Sandshed: The Sand Is on the Move!
There is a constant flow of sand from the land into the ocean. Watershed run-off and bluff and hillside erosion bring sand to the beach. Sand grains travel southward down the coast, while finer particles of sediment are carried and deposited further out to sea.
Along the way, sand is washed ashore, temporarily resting on beaches, until it is re-suspended in the ocean by wave action or wind. The one-way journey down the coast ends when sand is blown inland forming sand dunes, or more commonly, when it flows into a submarine canyon. This deep underwater feature is essentially the dead end of a littoral cell, where sand is deposited for the long-term and, for practical purposes, lost.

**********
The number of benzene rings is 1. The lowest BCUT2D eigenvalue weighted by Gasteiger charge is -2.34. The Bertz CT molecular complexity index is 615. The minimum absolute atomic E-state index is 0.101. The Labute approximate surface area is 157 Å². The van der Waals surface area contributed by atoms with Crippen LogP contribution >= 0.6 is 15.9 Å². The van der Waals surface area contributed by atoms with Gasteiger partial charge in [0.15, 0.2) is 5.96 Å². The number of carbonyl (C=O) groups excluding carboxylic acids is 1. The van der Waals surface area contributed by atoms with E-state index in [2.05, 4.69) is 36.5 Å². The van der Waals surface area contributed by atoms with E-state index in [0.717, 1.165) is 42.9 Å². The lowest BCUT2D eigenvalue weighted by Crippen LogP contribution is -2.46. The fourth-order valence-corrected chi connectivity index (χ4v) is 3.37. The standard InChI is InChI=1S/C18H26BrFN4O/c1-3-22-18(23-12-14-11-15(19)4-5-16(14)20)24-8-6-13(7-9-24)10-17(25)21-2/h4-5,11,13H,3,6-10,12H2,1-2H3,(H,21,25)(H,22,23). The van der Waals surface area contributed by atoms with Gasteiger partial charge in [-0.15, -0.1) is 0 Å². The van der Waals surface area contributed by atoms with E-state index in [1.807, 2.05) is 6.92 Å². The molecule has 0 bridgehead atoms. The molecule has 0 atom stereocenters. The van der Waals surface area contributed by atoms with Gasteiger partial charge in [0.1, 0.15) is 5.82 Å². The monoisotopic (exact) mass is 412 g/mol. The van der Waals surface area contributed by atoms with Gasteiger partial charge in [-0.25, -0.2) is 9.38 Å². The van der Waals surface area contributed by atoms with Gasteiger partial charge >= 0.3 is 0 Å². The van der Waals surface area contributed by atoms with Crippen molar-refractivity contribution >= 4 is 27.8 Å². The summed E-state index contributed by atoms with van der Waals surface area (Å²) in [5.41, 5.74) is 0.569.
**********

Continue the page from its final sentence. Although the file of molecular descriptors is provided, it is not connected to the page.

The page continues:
A littoral cell is a distinct area of the coastline where sand enters the ocean, flows down the coast, and then is removed from the system. Permanent loss of sand occurs at the end of the littoral cell when it flows into a submarine canyon or, less frequently, when it accumulates on shore as part of a sand dune. The amount of sand available to…
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Credit: Dave Hubbard and UCSB Sea Grant Team